NEWS BRIEF

Switzerland moves toward broader medical cannabis access

The Swiss National Council – the country’s lower house – this week approved a Federal Council proposal to amend the narcotics law and make it easier for patients to access medical cannabis.

The amendment still needs the approval of the other legislative house, the Council of States.

It is uncertain when the upper house will take up the amendment.

If approved, the proposal would broaden access to medical cannabis in Switzerland as patients with a prescription would no longer need “exceptional authorization” from the country’s Federal Office of Public Health.

In other words, the final decision whether a patient gets access to medical cannabis would be made by a physician instead of a government official.

Such a move could significantly expand the potential market if the proposal is implemented.

The government would still monitor and regulate the program.

During the debate, lawmakers noted that the Office of Public Health is authorizing about 3,000 patients per year to use medical cannabis, with authorizations being valid for one year.

Jörg Mäder from the Green Liberal Party criticized the current situation as “expensive and time-consuming” for patients, leading to many consumers relying on the illicit market instead of the legal pathway.

The following proposals to introduce modifications were rejected:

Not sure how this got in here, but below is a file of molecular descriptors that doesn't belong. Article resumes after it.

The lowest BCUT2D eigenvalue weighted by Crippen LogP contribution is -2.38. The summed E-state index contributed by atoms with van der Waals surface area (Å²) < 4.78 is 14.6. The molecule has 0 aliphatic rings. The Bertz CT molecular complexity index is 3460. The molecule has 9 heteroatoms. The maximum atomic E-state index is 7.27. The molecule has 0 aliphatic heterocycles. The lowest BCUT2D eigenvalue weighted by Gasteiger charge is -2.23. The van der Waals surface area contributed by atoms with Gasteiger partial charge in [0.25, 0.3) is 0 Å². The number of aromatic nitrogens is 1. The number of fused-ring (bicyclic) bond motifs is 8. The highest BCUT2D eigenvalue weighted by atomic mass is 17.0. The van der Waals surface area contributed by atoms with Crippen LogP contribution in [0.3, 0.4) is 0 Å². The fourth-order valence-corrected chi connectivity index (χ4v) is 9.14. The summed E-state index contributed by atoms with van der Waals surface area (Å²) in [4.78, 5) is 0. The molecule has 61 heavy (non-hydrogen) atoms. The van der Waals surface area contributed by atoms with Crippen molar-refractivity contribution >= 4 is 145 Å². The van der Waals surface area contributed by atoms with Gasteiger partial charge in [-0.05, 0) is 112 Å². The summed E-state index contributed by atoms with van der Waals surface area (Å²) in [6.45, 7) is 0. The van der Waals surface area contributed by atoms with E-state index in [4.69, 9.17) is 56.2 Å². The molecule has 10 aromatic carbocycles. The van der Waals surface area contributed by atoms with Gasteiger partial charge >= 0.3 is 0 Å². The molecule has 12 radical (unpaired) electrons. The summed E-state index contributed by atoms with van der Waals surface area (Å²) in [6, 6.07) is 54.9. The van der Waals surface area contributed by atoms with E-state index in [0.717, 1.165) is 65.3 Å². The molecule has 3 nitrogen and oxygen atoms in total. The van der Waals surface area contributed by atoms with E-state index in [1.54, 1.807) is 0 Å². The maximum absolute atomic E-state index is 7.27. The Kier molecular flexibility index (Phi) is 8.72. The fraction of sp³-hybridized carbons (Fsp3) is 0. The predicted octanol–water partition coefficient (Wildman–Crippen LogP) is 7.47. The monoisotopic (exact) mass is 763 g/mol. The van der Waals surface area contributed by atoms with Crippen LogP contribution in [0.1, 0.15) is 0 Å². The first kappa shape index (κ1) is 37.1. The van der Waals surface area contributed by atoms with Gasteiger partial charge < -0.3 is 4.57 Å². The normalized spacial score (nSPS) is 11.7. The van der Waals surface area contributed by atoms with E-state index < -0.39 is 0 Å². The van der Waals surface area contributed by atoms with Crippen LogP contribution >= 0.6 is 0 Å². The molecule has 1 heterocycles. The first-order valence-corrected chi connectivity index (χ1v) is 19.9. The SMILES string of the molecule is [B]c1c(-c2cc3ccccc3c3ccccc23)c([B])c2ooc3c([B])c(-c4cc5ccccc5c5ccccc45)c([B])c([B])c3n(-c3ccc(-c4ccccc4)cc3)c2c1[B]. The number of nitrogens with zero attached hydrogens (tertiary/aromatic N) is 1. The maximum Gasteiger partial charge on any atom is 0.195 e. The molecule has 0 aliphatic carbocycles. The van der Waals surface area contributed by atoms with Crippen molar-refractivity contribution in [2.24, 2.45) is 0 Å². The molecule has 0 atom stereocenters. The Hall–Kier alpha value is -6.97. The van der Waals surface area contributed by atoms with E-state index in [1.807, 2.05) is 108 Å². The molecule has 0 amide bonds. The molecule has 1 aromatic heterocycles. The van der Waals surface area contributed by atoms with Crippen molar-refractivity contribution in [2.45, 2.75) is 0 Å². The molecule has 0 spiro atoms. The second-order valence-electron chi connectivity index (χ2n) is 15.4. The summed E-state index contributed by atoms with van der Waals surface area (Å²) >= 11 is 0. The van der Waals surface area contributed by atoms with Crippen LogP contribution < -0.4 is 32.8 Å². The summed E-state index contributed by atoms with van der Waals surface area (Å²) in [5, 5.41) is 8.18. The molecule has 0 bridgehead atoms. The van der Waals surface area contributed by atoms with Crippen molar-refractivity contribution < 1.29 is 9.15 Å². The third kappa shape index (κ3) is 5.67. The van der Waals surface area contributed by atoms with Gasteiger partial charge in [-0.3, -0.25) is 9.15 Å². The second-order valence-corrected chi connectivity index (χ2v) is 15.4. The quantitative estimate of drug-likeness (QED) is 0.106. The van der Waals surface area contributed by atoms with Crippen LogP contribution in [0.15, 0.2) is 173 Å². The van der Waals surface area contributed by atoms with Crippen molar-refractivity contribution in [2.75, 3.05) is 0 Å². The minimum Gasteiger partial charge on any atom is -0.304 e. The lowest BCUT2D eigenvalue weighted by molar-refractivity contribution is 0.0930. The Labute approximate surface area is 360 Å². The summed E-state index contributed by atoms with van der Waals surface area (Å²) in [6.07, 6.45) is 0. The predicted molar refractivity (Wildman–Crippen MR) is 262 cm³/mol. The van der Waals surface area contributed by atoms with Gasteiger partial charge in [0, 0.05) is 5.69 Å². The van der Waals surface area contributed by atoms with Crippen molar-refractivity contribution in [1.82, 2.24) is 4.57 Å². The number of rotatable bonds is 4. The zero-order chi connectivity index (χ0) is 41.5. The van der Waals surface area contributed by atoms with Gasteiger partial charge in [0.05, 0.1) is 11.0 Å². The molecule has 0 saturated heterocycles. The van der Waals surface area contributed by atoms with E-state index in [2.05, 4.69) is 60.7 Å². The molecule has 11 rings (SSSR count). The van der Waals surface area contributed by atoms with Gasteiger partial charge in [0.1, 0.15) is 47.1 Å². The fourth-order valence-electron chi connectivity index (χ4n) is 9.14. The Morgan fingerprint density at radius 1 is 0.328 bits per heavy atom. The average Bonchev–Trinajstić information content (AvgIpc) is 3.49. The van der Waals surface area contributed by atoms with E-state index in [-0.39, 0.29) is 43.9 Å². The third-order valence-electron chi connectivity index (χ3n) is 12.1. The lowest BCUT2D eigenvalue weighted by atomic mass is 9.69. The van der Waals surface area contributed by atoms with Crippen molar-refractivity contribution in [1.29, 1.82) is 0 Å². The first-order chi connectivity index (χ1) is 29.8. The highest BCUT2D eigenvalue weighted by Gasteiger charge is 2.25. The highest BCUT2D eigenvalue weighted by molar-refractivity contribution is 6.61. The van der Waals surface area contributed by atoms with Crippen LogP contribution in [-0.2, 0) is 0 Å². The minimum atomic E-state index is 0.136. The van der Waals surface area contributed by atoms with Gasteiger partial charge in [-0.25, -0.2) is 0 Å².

• Allowing patients to grow at home.
  • Prohibiting smoking as a route of administration.
  • Mandating that patients carry the prescription with them in case they need to justify being a patient to authorities.

The issue of health-care coverage for medical cannabis was raised during the lower-house debate, but it is uncertain what, if any, reimbursement would be provided to patients in the future.

Arguing in favor of looser rules, Mäder mentioned the recent move by the United Nations Commission of Narcotic Drugs (CND) to remove cannabis from Schedule IV of the 1961 Single Convention.

The decision implicitly acknowledged the therapeutic utility of cannabis and that the drug is not as dangerous as once believed. 

Before the U.N. vote, Marijuana Business Daily reported that a positive decision could encourage policymakers to “broaden already-established regulations,” which is exactly what transpired in the Swiss lower house.

Alfredo Pascual can be reached at [email protected]

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